To Patagonia for Big Rainbows and Browns- Gary Lewis
Can trout live here? Balmaceda is a frontier post on the border between Chile and Argentina. From my seat on the LAN A320, I looked down on a cluster of brightly painted houses and the pampa’s golden yellow grasses that waved with the wind. There was nary a trout stream in sight.
Gaston Urrejola and his three-year-old son Max met me at the airport for the 40-minute drive to Coyhaique River Lodge. We topped out on a hill and dropped down into a different climate. On the skyline were the jagged peaks of the snow-capped Andes and below, the forest valleys of the Rio Simpson.
The Spanish explored here in the 1500s and 1600s and left their language in the land. In the 1800s, Darwin, Fitz Roy and Malespina wrote of the region, Aisen Patagonia.
That was when the first efforts began to introduce brown trout to Chilean waters. In 1903, a hatchery was established with eggs from Germany. Soon after, Federico Albert-Faupp and other breeders began to stock Chilean waters with trout and salmon from Europe and America.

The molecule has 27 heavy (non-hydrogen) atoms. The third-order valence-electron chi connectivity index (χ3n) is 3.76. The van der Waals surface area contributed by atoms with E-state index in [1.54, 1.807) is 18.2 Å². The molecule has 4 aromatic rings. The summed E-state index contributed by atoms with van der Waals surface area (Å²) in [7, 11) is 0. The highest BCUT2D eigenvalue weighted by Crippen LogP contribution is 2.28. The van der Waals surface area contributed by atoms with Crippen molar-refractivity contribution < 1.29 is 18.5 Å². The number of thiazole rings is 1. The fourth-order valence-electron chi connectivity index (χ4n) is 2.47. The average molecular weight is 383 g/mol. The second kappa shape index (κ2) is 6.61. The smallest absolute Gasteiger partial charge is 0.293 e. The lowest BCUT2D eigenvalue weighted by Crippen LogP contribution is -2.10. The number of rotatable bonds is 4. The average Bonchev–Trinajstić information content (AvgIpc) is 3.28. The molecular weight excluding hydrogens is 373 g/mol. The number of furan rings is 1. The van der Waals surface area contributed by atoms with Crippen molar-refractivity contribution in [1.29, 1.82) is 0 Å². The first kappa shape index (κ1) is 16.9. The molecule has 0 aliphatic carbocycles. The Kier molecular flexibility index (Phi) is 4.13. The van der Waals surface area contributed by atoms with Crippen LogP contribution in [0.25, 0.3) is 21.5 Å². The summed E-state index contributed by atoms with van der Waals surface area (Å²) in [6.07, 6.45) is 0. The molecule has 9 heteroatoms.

On the first afternoon, worn out from travel, we fished the intimate Coyhaique from horseback. A long cast on a flat pool produced a swirl to the hopper and a nice rainbow, which made half a dozen runs before we brought it to the saddle.
With a climate the opposite of ours in the Northern Hemisphere, the peak of the trout season runs January into April. Here, fly-fishing techniques tend to dries and streamers.
On an alpine lake on a huge estancia, I would have employed chironomids or wet flies. But Ricardo wouldn’t let me use a four-weight rod and didn’t like it that I’d brought a six-weight. With a 2x tippet and a sink-tip, we cast big olive and tan streamers.
Howard Finck hooked the first, a trout that battled deep like a silver salmon. In the net, it measured 24 inches. His biggest stretched the tape to 27 inches.
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